In France account managers often offer their costumers that they open a savings account (Livret A as they call) on top of the checking account. From my point of view, those employees seem to have pressure in doing so, since they will ask that every time you meet them if you don't have. The banks even offer gifts to those who do. Given that it does not appear that they will have any chance to recover the money they spend to get customers to open these accounts (there are no fees and they have to pay out the interests, even if very small), why do banks have any interest of offering that? Does the balance on savings accounts in France is subject to different regulations than that on checking accounts, thus they can make more money like that?
I have worked for BNP (BNP PARIBAS) a french bank.
From my experience it is the easiest sale to make when working for a bank. Because saving is sold as a long term investment your client is not likely to close the account any time soon. From this product on you could open a broker account if the client wants to take more risks ( yhea yet another sale). If the client is very keen on no risks, there are insurance products (they make plenty of money from insurance) or callable investments that you can propose. Retail banking works by attracting a maximum number of people and selling them a maximum amount of product.
To answer you question is it profitable? I am sure it is not ( right now your savings account costs the bank money because of super low rates in the EU). I think it is all about increasing or maintaining market-share that you see some banks offering some cash just for opening an account.
At the moment we have to sell credit cards to people that is where banks make good money.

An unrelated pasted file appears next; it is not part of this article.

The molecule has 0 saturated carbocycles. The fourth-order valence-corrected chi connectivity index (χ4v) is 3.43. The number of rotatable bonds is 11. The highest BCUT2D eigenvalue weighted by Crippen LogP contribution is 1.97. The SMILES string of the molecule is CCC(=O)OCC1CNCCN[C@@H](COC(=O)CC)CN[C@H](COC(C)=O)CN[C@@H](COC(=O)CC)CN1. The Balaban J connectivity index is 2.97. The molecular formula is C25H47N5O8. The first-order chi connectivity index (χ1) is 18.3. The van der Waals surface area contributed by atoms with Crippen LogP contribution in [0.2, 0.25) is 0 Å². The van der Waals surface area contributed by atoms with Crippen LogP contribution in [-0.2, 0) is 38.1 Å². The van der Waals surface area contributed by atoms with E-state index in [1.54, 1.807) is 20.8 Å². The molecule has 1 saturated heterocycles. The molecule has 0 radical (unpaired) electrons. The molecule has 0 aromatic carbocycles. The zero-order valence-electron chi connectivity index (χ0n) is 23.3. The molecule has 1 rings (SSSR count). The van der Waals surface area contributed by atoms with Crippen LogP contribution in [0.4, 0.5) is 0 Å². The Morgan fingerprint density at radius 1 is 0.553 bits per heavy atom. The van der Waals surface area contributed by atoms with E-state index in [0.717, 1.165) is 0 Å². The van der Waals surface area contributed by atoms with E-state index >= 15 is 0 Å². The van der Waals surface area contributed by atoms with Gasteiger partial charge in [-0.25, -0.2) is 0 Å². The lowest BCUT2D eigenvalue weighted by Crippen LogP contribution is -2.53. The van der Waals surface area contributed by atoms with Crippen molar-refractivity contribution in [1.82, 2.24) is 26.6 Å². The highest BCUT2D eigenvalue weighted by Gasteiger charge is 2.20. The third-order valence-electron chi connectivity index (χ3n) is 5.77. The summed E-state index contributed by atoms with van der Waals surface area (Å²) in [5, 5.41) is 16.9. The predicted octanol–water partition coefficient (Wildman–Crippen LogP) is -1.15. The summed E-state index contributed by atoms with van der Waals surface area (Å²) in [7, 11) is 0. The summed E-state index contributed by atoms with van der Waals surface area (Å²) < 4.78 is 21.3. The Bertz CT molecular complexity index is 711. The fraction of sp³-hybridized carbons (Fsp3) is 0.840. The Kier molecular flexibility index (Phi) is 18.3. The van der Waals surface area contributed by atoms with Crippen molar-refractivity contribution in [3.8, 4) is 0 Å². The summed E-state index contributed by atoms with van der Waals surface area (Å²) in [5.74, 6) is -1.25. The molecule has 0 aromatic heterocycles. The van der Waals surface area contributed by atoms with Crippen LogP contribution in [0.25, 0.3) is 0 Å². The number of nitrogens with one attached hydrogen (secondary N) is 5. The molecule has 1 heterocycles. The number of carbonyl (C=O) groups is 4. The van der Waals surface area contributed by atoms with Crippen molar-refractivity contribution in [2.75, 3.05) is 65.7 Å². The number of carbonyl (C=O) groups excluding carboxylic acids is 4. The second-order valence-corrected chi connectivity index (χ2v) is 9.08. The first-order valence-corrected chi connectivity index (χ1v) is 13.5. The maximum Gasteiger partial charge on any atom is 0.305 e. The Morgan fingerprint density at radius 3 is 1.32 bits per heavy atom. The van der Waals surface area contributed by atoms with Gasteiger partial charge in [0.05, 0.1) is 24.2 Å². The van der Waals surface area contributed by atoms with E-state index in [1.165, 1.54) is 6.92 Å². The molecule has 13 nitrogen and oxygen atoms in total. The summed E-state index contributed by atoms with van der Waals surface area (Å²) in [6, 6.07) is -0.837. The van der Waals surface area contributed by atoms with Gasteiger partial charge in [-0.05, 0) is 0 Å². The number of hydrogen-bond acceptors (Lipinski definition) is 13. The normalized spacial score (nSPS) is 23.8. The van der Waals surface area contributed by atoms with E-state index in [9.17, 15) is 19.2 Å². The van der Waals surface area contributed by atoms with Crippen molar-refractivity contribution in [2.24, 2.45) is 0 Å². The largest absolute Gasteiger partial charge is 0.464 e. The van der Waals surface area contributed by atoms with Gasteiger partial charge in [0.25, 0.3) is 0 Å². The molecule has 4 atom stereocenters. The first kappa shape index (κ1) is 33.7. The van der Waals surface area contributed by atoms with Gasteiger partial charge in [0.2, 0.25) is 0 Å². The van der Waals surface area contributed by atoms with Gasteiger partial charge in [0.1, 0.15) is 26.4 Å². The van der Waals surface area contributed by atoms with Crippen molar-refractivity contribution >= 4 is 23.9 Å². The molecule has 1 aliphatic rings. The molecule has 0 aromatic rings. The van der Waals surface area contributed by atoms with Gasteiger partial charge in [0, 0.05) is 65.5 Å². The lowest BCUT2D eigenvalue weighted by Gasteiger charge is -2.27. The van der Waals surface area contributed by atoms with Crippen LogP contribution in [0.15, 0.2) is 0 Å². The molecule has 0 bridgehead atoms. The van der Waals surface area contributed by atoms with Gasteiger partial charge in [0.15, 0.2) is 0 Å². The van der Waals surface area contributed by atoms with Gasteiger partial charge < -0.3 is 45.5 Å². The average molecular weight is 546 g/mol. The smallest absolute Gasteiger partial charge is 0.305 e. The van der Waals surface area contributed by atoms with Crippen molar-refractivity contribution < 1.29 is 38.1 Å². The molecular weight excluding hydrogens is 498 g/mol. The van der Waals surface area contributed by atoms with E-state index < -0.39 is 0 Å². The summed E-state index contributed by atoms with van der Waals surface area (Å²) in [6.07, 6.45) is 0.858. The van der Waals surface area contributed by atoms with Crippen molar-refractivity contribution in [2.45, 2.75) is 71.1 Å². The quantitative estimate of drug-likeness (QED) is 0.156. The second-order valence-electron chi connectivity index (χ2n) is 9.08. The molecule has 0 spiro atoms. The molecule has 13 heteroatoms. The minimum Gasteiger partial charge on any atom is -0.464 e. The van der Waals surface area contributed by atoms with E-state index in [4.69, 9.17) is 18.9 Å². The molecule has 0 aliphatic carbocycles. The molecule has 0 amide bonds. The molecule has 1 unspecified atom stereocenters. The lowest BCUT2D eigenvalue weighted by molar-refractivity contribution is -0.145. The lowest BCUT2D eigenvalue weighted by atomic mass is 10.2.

If you would like me to go more in depth on a specific subject i mentioned here just ask. Hope it helped.
I don't think this is a French thing. It's like this everywhere. Banks always want people to open accounts of every type. A person with a checking account should be easy to sell on a savings account at the same institution.
Given that it does not appear that they will have any chance to recover the money they spend to get customers to open these accounts (there are no fees and they have to pay out the interests, even if very small)
Oh, they recover it. Banks make money by having deposits that they can use to lend out. They do pay interest on deposits, but not as much as they earn on your money. If they persuade you to have a savings account in addition to your checking account, then you might find it convenient and then move your money out of a different institution into their savings account. Or you might stop hoarding it under your mattress. Or whatever. More money in their accounts means more profit for them.
I don't know whether banks make more profit per dollar in savings or checking accounts. I see banks pushing for both. I think they simply view more accounts as a good thing because it can lead to more total savings in their institution. That's how they make money.
The Livret A is a very specific product. It's tax-exempt and would historically not be available through regular banks. Commercial banks can now offer it but they only collect the money on behalf of the Caisse des dépôts (CDC). The CDC then pays interest to the savers and a commission for the bank. The commission is baked into the system, not charged to the customer directly but since the interest rate is set centrally, banks cannot compete on that. So this is risk-free money for them (but on the flip side it does not help them meet capital adequacy requirements). Other savings account or products have different rules.
Another angle to consider is that a livret A was historically very attractive for consumers (and was certainly perceived as such) so that many people would have a checking account at a regular bank and another account at the Caisse d'épargne or the Banque postale just to open a livret A. For commercial banks, the alternative therefore isn't having your money on your checking account vs. your livret A or another savings account, it was having your money on a livret A they administer vs. seeing you run away to another institution. There is also a cap on the livret A and you're not allowed to save more money by opening several of them at different banks.
At the same time banks have been complaining that the decrease of the interest rate (and consequently of their commission) makes the whole scheme a lot less interesting for them. For what it's worth, I recently (re)opened a bank account in France after living abroad for a long time and the customer advisor did not seem particularly interested in pushing a livret A.